Running across Tumblr, Pinterest, and Instagram these days, I notice many posts encouraging young girls to get thin. I love flipping through fitsperation blogs, myself (they’re great motivators). But thinsporation? Certainly, it’s not healthy to be overweight or obese. Certainly, these blogs are sending the right message…Wrong.
There is a clear difference between “Fitspo” blogs and “Thinspo” blogs. Out of “Thinsperation” came pro-ana and pro-mia blogs and boards. (If you don’t know what pro-ana and pro-mia stands for…it’s pro-anorexia and pro-bulimia, respectively.) Imagine the most popular forms of social media being used by teenage girls spreading tips and motivation on starving themselves, or worse, vomiting from their binges. It isn’t a pretty sight. Better yet, imagine these same blogs being masked by ideas of encouraging a healthy lifestyle.
What I want to do is clear the confusion between these two social media trend topics, “thinspo” and fitspo”.
“Fitspo” is defined as “images of active, strong, and fit women that promote proper exercise and diet. May also include images healthy foods…” (Urban Dictionary). The “fitspo” Tumblrs that I have come across showcase pictures of healthy dishes to encourage eating right.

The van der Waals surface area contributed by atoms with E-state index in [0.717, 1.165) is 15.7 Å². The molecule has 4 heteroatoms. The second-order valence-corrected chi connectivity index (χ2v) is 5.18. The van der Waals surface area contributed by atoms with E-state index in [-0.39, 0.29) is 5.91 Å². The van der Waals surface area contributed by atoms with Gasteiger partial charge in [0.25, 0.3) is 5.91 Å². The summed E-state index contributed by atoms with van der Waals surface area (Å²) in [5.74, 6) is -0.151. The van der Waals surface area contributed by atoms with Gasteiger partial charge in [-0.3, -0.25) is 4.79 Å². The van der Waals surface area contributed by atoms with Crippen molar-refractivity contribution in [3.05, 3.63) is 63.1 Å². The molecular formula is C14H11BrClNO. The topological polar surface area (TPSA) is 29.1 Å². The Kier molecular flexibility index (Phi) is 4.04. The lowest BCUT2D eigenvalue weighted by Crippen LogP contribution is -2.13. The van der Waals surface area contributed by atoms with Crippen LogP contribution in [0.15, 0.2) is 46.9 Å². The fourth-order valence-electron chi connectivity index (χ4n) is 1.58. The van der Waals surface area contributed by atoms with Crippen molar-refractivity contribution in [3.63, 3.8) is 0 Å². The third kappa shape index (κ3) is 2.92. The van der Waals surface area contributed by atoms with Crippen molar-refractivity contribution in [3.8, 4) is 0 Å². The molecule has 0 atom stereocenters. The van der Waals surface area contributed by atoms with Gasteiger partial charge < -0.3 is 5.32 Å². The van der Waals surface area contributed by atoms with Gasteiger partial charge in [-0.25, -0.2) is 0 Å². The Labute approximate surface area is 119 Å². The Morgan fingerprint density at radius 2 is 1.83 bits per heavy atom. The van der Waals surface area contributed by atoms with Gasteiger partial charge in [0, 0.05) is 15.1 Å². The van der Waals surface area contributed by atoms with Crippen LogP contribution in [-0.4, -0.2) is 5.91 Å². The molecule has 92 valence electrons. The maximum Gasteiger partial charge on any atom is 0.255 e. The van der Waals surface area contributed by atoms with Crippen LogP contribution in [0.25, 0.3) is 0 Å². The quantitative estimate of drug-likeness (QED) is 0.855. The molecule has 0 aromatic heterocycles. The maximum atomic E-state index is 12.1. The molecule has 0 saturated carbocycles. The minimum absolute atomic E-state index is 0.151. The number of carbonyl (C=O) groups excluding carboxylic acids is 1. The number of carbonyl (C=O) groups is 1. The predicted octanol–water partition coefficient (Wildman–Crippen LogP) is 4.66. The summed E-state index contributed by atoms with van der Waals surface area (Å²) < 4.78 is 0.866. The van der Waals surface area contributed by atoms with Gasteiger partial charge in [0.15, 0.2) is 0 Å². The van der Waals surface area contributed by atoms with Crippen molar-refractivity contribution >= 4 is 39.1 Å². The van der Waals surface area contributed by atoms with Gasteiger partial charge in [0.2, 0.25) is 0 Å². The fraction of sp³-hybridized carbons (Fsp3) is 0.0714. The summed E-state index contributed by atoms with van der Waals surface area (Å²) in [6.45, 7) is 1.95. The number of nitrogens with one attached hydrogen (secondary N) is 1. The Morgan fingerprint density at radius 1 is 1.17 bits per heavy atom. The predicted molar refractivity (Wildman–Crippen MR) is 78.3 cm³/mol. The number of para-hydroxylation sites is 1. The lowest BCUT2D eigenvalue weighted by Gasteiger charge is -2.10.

And the Instagram photos that are categorized as “fitspo” showcase women exercising or motivating phrases:
The main message “fitspo” images are sending is that in order to be strong and healthy, one must eat right and exercise regularly.
“Thinspo”, on the other hand, encourages young women to get skinny by unhealthy means. And sometimes, while doing this, it disguises itself as a healthy means of achieving a desired weight (NY Daily News).
It is extremely important for young people to know the difference between these two trends because adolescence is such an impressionable time. We live in a society that says, if it’s posted on the Internet, it must be true. But it isn’t. According to the United States Department of Agriculture’s Dietary Guidelines, there are two important points in achieving and keeping a healthy weight (Myplate.gov):
- Maintain a calorie balance overtime (which would mean cutting calories for people who are overweight/obese) AND
- Consume more foods packed with nutrients (which are vegetables, fruits, whole-grains, lean meats, beans, fat-free/low-fat dairy products, fish, nuts, and seeds)
Also, don’t forget to exercise! People should treat exercise like they would brushing their teeth or getting some sleep. And always remember, there are other sources out there, other than social media, to help with dieting and exercising.
By ARIELLE COLON